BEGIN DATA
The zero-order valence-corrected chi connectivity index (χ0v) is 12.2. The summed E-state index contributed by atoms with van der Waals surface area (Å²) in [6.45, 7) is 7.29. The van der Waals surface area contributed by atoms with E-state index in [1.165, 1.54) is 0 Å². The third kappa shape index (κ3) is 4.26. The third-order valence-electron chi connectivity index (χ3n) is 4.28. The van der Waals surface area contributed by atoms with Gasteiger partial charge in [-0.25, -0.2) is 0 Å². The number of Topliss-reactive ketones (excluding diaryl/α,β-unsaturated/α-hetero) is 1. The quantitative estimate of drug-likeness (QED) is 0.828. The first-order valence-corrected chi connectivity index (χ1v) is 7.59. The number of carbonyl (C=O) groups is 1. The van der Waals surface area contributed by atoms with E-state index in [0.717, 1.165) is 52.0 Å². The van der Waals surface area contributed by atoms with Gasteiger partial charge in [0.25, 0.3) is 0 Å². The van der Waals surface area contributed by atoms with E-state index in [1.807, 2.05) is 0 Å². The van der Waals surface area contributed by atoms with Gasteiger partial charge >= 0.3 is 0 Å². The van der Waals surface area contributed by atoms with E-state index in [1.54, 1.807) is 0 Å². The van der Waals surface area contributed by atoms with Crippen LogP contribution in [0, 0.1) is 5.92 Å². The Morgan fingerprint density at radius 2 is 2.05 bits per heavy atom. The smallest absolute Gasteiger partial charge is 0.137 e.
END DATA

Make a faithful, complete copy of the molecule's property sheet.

The zero-order valence-corrected chi connectivity index (χ0v) is 12.2. The summed E-state index contributed by atoms with van der Waals surface area (Å²) in [6.45, 7) is 7.29. The van der Waals surface area contributed by atoms with E-state index in [1.165, 1.54) is 0 Å². The third kappa shape index (κ3) is 4.26. The third-order valence-electron chi connectivity index (χ3n) is 4.28. The van der Waals surface area contributed by atoms with Gasteiger partial charge in [-0.25, -0.2) is 0 Å². The number of Topliss-reactive ketones (excluding diaryl/α,β-unsaturated/α-hetero) is 1. The quantitative estimate of drug-likeness (QED) is 0.828. The first-order valence-corrected chi connectivity index (χ1v) is 7.59. The number of carbonyl (C=O) groups is 1. The van der Waals surface area contributed by atoms with E-state index in [0.717, 1.165) is 52.0 Å². The van der Waals surface area contributed by atoms with Gasteiger partial charge in [0.25, 0.3) is 0 Å². The van der Waals surface area contributed by atoms with E-state index in [1.807, 2.05) is 0 Å². The van der Waals surface area contributed by atoms with Gasteiger partial charge >= 0.3 is 0 Å². The van der Waals surface area contributed by atoms with E-state index in [1.54, 1.807) is 0 Å². The van der Waals surface area contributed by atoms with Crippen LogP contribution in [0, 0.1) is 5.92 Å². The Morgan fingerprint density at radius 2 is 2.05 bits per heavy atom. The smallest absolute Gasteiger partial charge is 0.137 e.